Here's how we got to a Reddit blackout - happening right now

Apollo For Reddit On Iphone
(Image credit: Future)

Have you tried to go on Reddit this morning and noticed that your favorite subreddit is locked and inaccessible? That's because communities across Reddit are taking a stand against the company's attempt to kill off third-party applications like Apollo by increasing the costs of using Reddit's API.

Why is there a Reddit blackout?

Reddit's official app was released in 2016, 11 years after the website first launched. That means that the majority of Reddit users have always used third-party applications to access the platform on smartphones. 

In order to access Reddit, these third-party applications require an API (Application Programming Interface).

Christian Selig, the developer of Apollo, explained APIs best. "Think of Reddit having a bouncer, and since day one, that bouncer has been friendly, where if you ask "Hey, can you list out the comments for me for post X?" the bouncer would happily respond with what you requested, provided you didn't ask so often that it was silly. That's the Reddit API: I ask Reddit/the bouncer for some data, and it provides it so I can display it in my app for users. The proposed changes mean the bouncer will still exist, but now ask a huge amount per question."

On June 1st, Reddit revealed new API pricing, which essentially priced out third-party applications with a ridiculous increase in charges that were never going to be achievable for these developers. 

Selig posted on r/apolloapp with a detailed explanation of what was going on and his discussions directly with Reddit and its CEO, Steve Huffman. Selig explained that Reddit was increasing the cost of API requests, which would make running his application cost around $20 million a year.

Apollo for Reddit iPad app screenshots

(Image credit: Christian Selig)

Reddit responded to that post by claiming falsities in Selig's rhetoric, and Hoffman accused Selig of an attempt at blackmail. But, it turned out Selig had been recording every conversation, as it's legal to do so where he lives in Canada. The story then led to Hoffman doing an AMA (Ask Me Anything), where he stuck to his narrative and highlighted that the relationship between Reddit and Apollo, the most popular third-party Reddit app was well and truly severed.

Last week, Selig announced that Apollo would be shutting down on June 30th due to the changes.

This leads us to today (June 12), where over 3000 of the most popular subreddits on the platform, including r/apple and r/iphone have taken a stand - going dark for 48 hours to prevent the new pricing.

“As the subreddit blackout begins, I wanted to say thank you from the bottom of my heart to the Reddit community and everyone standing up. Let’s hope Reddit listens,” Selig tweeted on Monday.

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John-Anthony Disotto
How To Editor

John-Anthony Disotto is the How To Editor of iMore, ensuring you can get the most from your Apple products and helping fix things when your technology isn’t behaving itself.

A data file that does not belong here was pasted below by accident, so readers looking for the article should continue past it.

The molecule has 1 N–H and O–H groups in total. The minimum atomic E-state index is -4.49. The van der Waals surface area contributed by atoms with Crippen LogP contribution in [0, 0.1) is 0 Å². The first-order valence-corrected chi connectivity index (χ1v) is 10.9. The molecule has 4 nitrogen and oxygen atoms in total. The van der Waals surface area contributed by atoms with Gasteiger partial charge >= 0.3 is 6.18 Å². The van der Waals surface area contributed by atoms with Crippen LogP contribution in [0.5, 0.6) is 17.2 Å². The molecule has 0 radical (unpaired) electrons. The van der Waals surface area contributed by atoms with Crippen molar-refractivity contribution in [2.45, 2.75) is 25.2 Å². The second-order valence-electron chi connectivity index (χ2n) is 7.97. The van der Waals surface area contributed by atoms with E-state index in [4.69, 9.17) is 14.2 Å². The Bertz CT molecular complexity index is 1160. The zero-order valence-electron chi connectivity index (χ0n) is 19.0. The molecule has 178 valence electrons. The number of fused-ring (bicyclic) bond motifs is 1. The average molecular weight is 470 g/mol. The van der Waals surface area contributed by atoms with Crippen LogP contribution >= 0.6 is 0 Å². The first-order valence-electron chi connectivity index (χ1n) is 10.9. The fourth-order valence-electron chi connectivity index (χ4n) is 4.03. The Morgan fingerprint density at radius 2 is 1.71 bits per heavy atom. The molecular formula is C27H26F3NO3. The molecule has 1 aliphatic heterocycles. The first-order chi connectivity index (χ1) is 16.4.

Living in Scotland, where he worked for Apple as a technician focused on iOS and iPhone repairs at the Genius Bar, John-Anthony has used the Apple ecosystem for over a decade and prides himself in his ability to complete his Apple Watch activity rings.

John-Anthony has previously worked in editorial for collectable TCG websites and graduated from The University of Strathclyde where he won the Scottish Student Journalism Award for Website of the Year as Editor-in-Chief of his university paper. He is also an avid film geek, having previously written film reviews and received the Edinburgh International Film Festival Student Critics award in 2019. 

John-Anthony also loves to tinker with other non-Apple technology and enjoys playing around with game emulation and Linux on his Steam Deck.

In his spare time, John-Anthony can be found watching any sport under the sun from football to darts, taking the term “Lego house” far too literally as he runs out of space to display any more plastic bricks, or chilling on the couch with his French Bulldog, Kermit. 

  • phlamethrowre
    Reddit is a dumpster fire anyway.
  • EdwinG
    My favourite part of the article is this:
    Reddit responded to that post by claiming falsities in Selig's rhetoric, and Hoffman accused Selig of an attempt at blackmail. But, it turned out Selig had been recording every conversation, as it's legal to do so where he lives in Canada.

    This is true. And it makes me want to eat some popcorn while this entire situation plays out.

    He is indeed allowed to record the call, as an active participant to the call.

    Canadian businesses are expected, under privacy regulations, state the purpose of the recording, obtain consent and use the recording solely for that purpose.

    I never had a Reddit account, nor do I use it regularly.
  • Annie_M
    I periodically go onto Reddit for information of one sort or another. For example, my CPAP machine wasn't uploading data onto the App. This has been going on for several days. On a whim, I went onto Reddit this morning and searched for the name of my machine's manufacturer. And BAM! There were dozens and dozens of posts from people who were experiencing the same outage. It made me feel better that it just wasn't me. After determining this, I surfed around Reddit for a while, and I agree with phlamethrowre that Reddit can be a dumpster fire at times!
  • Ledsteplin
    I see a lot of quotes from Reddit while searching online, but never visit or use the site. When I first checked it out, I found it difficult to navigate. Never went back.